A proposed net neutrality bill in California advanced this week, when lawmakers on the state Senate Committee approved the measure.
The bill (SB 822), introduced last month by state Senator Scott Wiener (D-San Francisco), would restore the Obama-era net neutrality rules in the state by prohibiting broadband providers from blocking or throttling traffic, and from charging higher fees for prioritized delivery. The California measure would also restrict Internet service providers' ability to exempt some material from consumers' data caps, and would limit some forms of paid "interconnection" agreements that involve companies like Netflix paying broadband carriers to interconnect directly with their network.
The state Senate Judiciary Committee passed the bill on Wednesday by a 5-2 vote. Last week, the state Senate Energy, Utilities and Communications Committee cleared the measure, which will now move to the Appropriations Committee.
California is among dozens of states that is considering passing net neutrality rules in response to last year's decision by the Federal Communications Commission to repeal the Obama-era regulations. Already, governors in six states -- Rhode Island, New York, New Jersey, Montana, Hawaii and Vermont -- have signed orders requiring broadband carriers to adhere to the Obama-era net neutrality rules as a condition of contracting with state agencies. A seventh state, Oregon, recently passed a law that similarly prohibits state agencies from contracting with broadband providers that violate net neutrality principles.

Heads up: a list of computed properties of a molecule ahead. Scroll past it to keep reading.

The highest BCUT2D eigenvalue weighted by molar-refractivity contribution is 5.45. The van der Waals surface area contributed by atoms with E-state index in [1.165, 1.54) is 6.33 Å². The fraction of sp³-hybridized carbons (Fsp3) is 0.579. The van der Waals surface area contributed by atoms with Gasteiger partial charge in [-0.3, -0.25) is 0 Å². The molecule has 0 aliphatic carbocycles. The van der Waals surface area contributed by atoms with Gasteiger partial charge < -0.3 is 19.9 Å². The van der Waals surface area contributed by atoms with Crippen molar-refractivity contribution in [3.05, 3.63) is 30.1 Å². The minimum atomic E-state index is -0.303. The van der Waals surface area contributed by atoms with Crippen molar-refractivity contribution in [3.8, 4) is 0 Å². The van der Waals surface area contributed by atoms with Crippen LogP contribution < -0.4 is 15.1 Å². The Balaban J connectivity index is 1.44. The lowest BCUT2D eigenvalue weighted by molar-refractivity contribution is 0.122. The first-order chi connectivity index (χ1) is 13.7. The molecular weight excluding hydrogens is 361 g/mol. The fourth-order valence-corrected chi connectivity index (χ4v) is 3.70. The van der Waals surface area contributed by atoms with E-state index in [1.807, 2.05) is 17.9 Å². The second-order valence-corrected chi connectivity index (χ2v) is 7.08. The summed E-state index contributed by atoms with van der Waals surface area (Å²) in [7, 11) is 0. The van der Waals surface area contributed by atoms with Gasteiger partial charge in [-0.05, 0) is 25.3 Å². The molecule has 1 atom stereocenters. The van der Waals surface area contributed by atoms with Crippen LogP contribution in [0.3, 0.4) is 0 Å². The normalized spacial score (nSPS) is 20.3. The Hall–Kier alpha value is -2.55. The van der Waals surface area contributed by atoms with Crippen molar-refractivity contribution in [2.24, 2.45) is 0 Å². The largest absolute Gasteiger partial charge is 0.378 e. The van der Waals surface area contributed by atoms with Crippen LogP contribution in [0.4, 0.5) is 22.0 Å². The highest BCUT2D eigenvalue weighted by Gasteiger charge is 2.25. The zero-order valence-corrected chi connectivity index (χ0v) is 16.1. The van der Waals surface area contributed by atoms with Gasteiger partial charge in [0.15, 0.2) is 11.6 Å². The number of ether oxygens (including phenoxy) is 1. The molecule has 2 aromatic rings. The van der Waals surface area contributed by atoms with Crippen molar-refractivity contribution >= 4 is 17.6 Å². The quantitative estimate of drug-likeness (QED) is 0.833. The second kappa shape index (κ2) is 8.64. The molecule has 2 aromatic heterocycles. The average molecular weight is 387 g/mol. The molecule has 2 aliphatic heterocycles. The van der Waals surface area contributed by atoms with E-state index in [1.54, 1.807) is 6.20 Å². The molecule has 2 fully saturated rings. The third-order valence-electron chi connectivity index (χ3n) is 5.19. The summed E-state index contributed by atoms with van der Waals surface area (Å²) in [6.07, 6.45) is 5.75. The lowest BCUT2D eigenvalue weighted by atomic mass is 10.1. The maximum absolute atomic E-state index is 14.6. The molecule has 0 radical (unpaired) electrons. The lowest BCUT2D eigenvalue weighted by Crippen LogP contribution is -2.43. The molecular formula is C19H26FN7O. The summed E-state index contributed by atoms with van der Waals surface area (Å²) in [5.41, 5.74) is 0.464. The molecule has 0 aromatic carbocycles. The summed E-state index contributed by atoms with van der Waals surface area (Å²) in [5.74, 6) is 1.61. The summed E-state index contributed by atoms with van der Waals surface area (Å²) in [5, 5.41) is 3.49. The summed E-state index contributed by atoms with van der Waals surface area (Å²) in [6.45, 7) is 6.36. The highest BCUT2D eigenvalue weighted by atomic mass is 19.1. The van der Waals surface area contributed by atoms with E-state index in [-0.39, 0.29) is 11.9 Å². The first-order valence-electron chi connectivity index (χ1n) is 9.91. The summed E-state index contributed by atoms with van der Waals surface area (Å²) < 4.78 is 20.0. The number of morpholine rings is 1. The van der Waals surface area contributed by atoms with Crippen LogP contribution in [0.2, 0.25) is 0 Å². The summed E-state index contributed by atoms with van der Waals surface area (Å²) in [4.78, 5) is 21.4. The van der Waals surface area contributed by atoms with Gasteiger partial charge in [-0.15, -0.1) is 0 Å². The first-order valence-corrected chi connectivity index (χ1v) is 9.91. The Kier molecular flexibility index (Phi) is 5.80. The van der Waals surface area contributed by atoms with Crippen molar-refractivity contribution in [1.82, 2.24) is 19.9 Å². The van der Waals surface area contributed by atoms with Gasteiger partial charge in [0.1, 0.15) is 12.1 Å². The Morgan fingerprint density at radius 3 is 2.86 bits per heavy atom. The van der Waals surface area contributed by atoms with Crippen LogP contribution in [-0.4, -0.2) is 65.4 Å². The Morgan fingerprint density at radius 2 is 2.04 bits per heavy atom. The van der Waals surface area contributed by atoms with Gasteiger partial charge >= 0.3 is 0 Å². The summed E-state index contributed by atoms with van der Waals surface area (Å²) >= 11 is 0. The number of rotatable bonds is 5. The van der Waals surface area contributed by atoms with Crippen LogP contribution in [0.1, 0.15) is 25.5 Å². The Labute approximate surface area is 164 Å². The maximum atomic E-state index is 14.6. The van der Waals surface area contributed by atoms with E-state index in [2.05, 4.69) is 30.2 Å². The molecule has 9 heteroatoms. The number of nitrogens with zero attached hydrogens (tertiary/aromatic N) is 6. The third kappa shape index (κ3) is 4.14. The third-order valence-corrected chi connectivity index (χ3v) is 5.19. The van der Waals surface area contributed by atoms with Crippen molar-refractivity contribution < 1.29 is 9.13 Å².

The state of Washington recently passed a more comprehensive net neutrality law that prohibits broadband providers operating in the state from blocking or throttling traffic and from charging companies higher fees for prioritized delivery.
Proponents of net neutrality rules say they are necessary to prevent broadband providers from engaging in censorship, and from harming competitors. But current FCC Chairman Ajit Pai has said he considers the Obama-era rules "heavy-handed," and argued that they depressed investment.
In California, Weiner's proposed bill picked up support from state Attorney General Xavier Becerra, former Federal Communications Commission Chairman Tom Wheeler and advocacy groups like the Center for Democracy & Technology, Fight for the Future and Public Knowledge.
Broadband providers in California oppose the measure. The trade group California Communications Association argued to lawmakers that a "national regulatory framework and enforcement policy is better suited for a service that crosses state boundaries," according to an analysis prepared by the state Judiciary Committee.
The California Cable and Telecommunications Association makes a similar argument. "Allowing state or local regulation of broadband Internet access service could impair the provision of such service by requiring each ISP to comply with a patchwork of potentially conflicting requirements across all of the different jurisdictions in which it operates," the cable lobby argued, according to the Judiciary Committee's report.
The broadband industry recently vowed to challenge laws passed by individual states. When the FCC voted to repeal the net neutrality rules, it also voted to block states from passing their own versions of the regulations. It's not yet clear whether that prohibition will be upheld in court.